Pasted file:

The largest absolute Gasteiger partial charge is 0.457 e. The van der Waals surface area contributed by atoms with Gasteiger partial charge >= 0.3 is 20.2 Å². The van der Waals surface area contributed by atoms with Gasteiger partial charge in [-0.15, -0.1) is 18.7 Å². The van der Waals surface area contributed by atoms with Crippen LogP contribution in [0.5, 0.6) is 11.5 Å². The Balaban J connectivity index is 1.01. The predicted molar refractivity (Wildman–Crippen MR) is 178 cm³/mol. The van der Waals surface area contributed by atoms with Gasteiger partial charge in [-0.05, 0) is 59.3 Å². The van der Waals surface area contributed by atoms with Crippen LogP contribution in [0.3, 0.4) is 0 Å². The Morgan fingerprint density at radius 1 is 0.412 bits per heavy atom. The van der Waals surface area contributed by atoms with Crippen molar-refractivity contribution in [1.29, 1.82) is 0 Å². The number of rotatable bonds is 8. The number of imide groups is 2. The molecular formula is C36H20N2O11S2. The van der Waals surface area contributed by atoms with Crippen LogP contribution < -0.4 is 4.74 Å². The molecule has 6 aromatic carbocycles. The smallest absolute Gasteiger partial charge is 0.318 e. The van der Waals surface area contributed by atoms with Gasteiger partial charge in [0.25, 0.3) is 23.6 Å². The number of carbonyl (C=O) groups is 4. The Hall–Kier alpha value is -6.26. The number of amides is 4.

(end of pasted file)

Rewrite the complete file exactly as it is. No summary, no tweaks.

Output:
The largest absolute Gasteiger partial charge is 0.457 e. The van der Waals surface area contributed by atoms with Gasteiger partial charge >= 0.3 is 20.2 Å². The van der Waals surface area contributed by atoms with Gasteiger partial charge in [-0.15, -0.1) is 18.7 Å². The van der Waals surface area contributed by atoms with Crippen LogP contribution in [0.5, 0.6) is 11.5 Å². The Balaban J connectivity index is 1.01. The predicted molar refractivity (Wildman–Crippen MR) is 178 cm³/mol. The van der Waals surface area contributed by atoms with Gasteiger partial charge in [-0.05, 0) is 59.3 Å². The van der Waals surface area contributed by atoms with Crippen LogP contribution in [0.3, 0.4) is 0 Å². The Morgan fingerprint density at radius 1 is 0.412 bits per heavy atom. The van der Waals surface area contributed by atoms with Crippen molar-refractivity contribution in [1.29, 1.82) is 0 Å². The number of rotatable bonds is 8. The number of imide groups is 2. The molecular formula is C36H20N2O11S2. The van der Waals surface area contributed by atoms with Crippen LogP contribution < -0.4 is 4.74 Å². The molecule has 6 aromatic carbocycles. The smallest absolute Gasteiger partial charge is 0.318 e. The van der Waals surface area contributed by atoms with Gasteiger partial charge in [0.25, 0.3) is 23.6 Å². The number of carbonyl (C=O) groups is 4. The Hall–Kier alpha value is -6.26. The number of amides is 4.